Is smaller better? And who’s that in the corner? Kelly O

No one can really remember the interior of the old Thaiku in Ballard. (You can? You're the only one.) My colleague Anna Minard, who went there at least a dozen times during its near-decade of existence, stared blankly when asked about it, then finally said that it was big and dark and high-ceilinged, kind of, question mark? My friend Jill Lightner, the editor of Edible Seattle, e-mailed: "Thaiku used to be kind of dark, lots of wood beams and really crowded tables. Kind of boring." I only went there once, on an awkward date, and was mostly in the bar, which was so full that we awkwardly sat on top of a table that awkwardly didn't have any chairs. It was dark and big (and awkward, though that wasn't its fault, except for the chairs).

Thaiku used to be where brand-new Ballard Annex Oyster House now stands, and the Thai food was extra-good there; people do remember this. Then it shut down, and it was gone for more than a year. Now it has finally reopened on Phinney, next door to El Chupacabra, in an objectively adorable little bungalow, all light-filled and sweet-feeling. (The happy service, with uniforms that include jean shorts, helps with the latter.) It's got shelves of curios (look for the snake in a jar with another, smaller snake in its mouth!) and slogans in Thai painted on the walls near the cheerful-looking open kitchen (next to the cartoon crab, translated: "Have a crabby dinner"). Upbeat but unannoying Thai pop music plays, alternating with the kind of romantic songs that sound much, much better if you don't understand the language. The bar—still called Fu Kun Wu—is now tiny, with just a handful of seats, but with a welcoming dimness, plus lots more stuff-in-jars to contemplate over your cocktail. Out on the bungalow's porch is a jaunty Thai pedicab, and there's space for summertime outdoor seating, which will be perfect with the bright, spicy, refreshing food. Crabby people on Yelp will tell you that "Anyone expecting the old Thaiku will be disappointed." OMG: The factually different Mai Thaiku—"mai" means "new" in Thai—is NOT EXACTLY THE SAME AS THE OLD ONE! Freak out if you must.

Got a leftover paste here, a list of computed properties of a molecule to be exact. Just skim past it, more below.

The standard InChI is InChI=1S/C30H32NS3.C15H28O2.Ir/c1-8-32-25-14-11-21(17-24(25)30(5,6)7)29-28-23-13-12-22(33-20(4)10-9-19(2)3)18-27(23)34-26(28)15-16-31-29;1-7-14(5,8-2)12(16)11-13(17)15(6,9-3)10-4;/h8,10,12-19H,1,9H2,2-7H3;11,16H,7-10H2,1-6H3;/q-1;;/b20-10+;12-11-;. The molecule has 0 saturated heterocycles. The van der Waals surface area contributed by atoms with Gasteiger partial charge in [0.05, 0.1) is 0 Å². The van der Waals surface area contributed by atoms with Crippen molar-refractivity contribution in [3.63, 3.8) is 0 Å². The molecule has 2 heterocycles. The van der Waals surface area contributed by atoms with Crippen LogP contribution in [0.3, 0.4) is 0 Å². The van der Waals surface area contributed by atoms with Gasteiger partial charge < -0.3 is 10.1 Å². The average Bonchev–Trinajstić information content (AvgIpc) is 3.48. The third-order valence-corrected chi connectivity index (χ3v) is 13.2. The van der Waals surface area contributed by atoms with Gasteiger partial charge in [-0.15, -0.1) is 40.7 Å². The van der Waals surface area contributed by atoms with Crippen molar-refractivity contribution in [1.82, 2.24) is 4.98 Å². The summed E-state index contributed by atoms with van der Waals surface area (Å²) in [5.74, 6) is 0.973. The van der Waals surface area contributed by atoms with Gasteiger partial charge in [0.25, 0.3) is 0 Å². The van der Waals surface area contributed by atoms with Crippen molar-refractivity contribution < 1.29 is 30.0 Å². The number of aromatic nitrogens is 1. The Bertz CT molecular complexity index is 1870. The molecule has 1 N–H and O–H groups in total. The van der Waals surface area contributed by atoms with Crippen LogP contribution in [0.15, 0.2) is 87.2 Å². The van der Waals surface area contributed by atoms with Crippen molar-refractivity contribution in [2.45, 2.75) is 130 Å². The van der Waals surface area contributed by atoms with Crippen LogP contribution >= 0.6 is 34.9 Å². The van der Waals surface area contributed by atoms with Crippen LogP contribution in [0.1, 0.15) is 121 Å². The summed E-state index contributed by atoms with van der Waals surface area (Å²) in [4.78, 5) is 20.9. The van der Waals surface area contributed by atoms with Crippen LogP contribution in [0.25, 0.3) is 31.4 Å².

The menu has changed, it's true, but fans who miss their American-Thai-restaurant favorites should take a deep breath and read the note that says off-menu requests are a-okay. Your servers, too, will probably go out of their way to remind you that if you want your damned tom ka gai or fried rice, you may have it (without cursing you). They still have pad thai ($12), but it's golden with tamarind instead of orange with ketchup (yes, really, a lot of places use ketchup), with skinnier noodles and a more refined flavor, plus super-plump, very fresh prawns.